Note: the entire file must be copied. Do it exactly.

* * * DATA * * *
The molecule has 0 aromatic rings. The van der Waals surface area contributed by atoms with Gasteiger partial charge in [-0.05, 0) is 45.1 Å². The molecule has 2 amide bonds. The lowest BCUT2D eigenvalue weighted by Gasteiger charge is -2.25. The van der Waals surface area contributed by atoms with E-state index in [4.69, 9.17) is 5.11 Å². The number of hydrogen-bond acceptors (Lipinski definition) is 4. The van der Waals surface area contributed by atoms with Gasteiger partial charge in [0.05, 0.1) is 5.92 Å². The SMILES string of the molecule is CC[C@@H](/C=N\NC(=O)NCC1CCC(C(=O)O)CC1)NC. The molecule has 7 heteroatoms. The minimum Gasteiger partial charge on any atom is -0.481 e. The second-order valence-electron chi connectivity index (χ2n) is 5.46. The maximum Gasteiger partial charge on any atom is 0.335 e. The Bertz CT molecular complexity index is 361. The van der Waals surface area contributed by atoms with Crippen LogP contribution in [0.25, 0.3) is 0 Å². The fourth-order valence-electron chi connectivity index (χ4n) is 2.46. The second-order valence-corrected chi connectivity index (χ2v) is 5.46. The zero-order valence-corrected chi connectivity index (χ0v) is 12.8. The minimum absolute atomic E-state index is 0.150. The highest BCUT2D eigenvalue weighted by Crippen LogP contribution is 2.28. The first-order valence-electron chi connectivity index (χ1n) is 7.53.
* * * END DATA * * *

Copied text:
The molecule has 0 aromatic rings. The van der Waals surface area contributed by atoms with Gasteiger partial charge in [-0.05, 0) is 45.1 Å². The molecule has 2 amide bonds. The lowest BCUT2D eigenvalue weighted by Gasteiger charge is -2.25. The van der Waals surface area contributed by atoms with E-state index in [4.69, 9.17) is 5.11 Å². The number of hydrogen-bond acceptors (Lipinski definition) is 4. The van der Waals surface area contributed by atoms with Gasteiger partial charge in [0.05, 0.1) is 5.92 Å². The SMILES string of the molecule is CC[C@@H](/C=N\NC(=O)NCC1CCC(C(=O)O)CC1)NC. The molecule has 7 heteroatoms. The minimum Gasteiger partial charge on any atom is -0.481 e. The second-order valence-electron chi connectivity index (χ2n) is 5.46. The maximum Gasteiger partial charge on any atom is 0.335 e. The Bertz CT molecular complexity index is 361. The van der Waals surface area contributed by atoms with Crippen LogP contribution in [0.25, 0.3) is 0 Å². The fourth-order valence-electron chi connectivity index (χ4n) is 2.46. The second-order valence-corrected chi connectivity index (χ2v) is 5.46. The zero-order valence-corrected chi connectivity index (χ0v) is 12.8. The minimum absolute atomic E-state index is 0.150. The highest BCUT2D eigenvalue weighted by Crippen LogP contribution is 2.28. The first-order valence-electron chi connectivity index (χ1n) is 7.53.